Of course, given the fact that there are currently only two modern lenses for the 645D, this was more or less to be expected.

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07-09-2011, 11:26 AM   #27
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QuoteOriginally posted by Makten Quote
An interesting and often forgotten question is the ability to separate the subject from the background. The fact that the fastest lenses for Pentax 645D is only f/2.8 (f/2.4 if you use the P67 105 mm) on a cropped sensor, makes it even more interesting to compare to let's say a simple 50/1.4 on the D3X. Stop it down to f/2.2 and you've got the same DOF and probably a very good bokeh. Can that be matched by the Pentax lenses wide open, or do you have to stop them down as well? What does the bokeh look like? The "crop factor" between 24x36 and 33x44 is only 1.27, so there's a lot to be had with f/1.4 lenses on the smaller format. The step from 33x44 to 6x4.5 (56x41.5 mm) is the same; 1.27, which makes up better for the "slow" lenses.
This is certainly worth testing- but I don't think adapting K-mount lenses onto the 645 would accomplish much in a practical setting.

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07-09-2011, 11:57 AM   #28
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It is a pitty that you only have one lens for D3x, a nice portraitlens would be great. But then again, it is what it is.
07-09-2011, 02:12 PM   #29
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If the purpose of this test is to determine the best image quality, I'll make this simple. I've owned both. My primary work is architecture and the 645D is superior to the D3x, especially in sharpness. But, let's be fair, they are two different beasts entirely. The 645D is slow to work with, thumbnails take about 5 seconds to pop up. The D3x has live view, something that should have been on the 645D, as well as a vertical release. Otherwise, I think the ergonomics of the 645D have the edge on the D3x. Better placement and reasonable size of the buttons give the 645D the edge for me. The 645D also has horizontal level and vertical plumb display on the LCD, the D3x has only the horizon. For architecture, the 645D is clearly at advantage. That said, the Nikon has the older PC and PC-E lenses, the Pentax has none. I'm awaiting the arrival of the 45MM Hartblei Super rotator to see if it is a viable alternative.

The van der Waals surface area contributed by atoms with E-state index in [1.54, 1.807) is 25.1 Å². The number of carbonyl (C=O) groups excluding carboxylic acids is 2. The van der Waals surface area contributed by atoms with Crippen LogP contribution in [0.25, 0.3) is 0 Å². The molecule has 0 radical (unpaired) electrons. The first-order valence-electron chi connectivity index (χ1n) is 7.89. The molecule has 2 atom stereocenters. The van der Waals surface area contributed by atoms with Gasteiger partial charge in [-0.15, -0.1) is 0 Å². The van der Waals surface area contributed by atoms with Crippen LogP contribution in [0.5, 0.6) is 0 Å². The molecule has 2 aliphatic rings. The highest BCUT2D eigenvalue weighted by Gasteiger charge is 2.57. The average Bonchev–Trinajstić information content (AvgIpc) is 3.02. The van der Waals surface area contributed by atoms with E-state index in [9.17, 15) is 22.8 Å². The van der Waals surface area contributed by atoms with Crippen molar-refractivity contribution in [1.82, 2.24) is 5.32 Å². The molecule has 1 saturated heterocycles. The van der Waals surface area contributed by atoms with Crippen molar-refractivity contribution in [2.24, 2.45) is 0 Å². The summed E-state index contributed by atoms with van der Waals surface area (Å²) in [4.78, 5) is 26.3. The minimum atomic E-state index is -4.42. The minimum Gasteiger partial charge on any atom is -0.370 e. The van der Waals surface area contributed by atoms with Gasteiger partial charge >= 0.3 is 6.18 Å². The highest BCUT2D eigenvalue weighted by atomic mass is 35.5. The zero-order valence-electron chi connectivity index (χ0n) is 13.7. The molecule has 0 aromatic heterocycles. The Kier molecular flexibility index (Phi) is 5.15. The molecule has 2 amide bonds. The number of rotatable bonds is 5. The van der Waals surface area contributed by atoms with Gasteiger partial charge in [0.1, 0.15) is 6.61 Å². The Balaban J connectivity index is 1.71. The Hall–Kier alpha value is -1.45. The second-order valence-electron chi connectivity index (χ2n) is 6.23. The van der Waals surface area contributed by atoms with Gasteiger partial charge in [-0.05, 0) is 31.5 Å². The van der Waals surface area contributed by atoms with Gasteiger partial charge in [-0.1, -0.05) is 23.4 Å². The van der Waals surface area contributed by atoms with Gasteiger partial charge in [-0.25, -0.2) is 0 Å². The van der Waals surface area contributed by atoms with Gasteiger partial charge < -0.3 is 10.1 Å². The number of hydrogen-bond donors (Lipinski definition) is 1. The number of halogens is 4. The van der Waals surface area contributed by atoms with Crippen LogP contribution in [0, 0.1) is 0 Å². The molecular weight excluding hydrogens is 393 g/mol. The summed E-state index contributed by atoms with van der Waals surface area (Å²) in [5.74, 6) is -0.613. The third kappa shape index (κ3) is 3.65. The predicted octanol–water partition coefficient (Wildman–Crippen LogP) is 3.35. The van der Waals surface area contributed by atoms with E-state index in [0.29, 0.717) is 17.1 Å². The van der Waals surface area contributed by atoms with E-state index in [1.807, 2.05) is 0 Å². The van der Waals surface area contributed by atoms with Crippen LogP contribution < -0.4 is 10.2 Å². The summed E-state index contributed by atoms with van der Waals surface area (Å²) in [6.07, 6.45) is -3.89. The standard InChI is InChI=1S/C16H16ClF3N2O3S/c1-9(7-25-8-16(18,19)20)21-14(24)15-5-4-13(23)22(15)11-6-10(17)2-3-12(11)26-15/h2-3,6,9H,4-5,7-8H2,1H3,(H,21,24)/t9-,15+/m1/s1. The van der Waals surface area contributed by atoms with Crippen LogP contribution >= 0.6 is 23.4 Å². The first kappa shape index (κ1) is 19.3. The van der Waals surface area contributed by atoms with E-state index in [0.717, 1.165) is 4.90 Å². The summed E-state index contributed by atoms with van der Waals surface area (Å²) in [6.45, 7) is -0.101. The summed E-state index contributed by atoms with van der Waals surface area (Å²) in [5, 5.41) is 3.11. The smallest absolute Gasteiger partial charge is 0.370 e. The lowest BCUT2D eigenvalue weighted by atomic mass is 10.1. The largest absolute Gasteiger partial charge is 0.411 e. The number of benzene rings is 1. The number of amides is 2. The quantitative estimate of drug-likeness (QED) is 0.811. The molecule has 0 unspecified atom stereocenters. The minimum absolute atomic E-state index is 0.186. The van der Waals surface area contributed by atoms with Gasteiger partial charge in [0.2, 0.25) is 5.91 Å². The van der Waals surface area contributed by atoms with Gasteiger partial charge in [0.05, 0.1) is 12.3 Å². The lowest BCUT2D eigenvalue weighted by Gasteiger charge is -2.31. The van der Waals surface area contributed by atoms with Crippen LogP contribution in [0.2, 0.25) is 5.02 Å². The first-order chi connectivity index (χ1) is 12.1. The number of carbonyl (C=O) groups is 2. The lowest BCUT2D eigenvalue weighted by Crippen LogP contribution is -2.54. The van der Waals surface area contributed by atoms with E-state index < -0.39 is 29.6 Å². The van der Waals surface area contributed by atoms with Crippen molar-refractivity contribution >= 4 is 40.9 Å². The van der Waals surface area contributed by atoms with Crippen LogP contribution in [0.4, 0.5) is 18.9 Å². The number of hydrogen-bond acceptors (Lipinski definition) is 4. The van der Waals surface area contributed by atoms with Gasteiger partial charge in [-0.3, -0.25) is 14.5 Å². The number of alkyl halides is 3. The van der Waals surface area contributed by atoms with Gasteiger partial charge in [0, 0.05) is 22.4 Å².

Next to the glass. I use both current and thirty year old glass on the D3x. As I am not a tech geek and wouldn't know an MTF from a BLT, I look for real world performance. Some are better than others in both new and old and I suppose the same can be said for the 645D. I have the 45-85, 75, 35, 120 and 150, none of them built specifically for the 645D and everything I have shot so far with them has been very satisfying.

Since acquiring the 645D I have sold my D3x (business isn't good enough to keep both) and held onto the D3s with my arsenal of PC and PC-E lenses. So far it was the right decision for me. I hope this helps.
07-09-2011, 03:30 PM   #30
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QuoteOriginally posted by Makten Quote
Forgot to answer this...


I hope I didn't seem to harsh with that statement. Didn't mean anything bad.

.
No offense taken

Here's one that's more like your example. Not a BMW, oops Alpha, but a John Deere . Taken with a 67 90mm @f/2.8. Same for the second shot.



Last edited by Thomas; 07-09-2011 at 04:51 PM.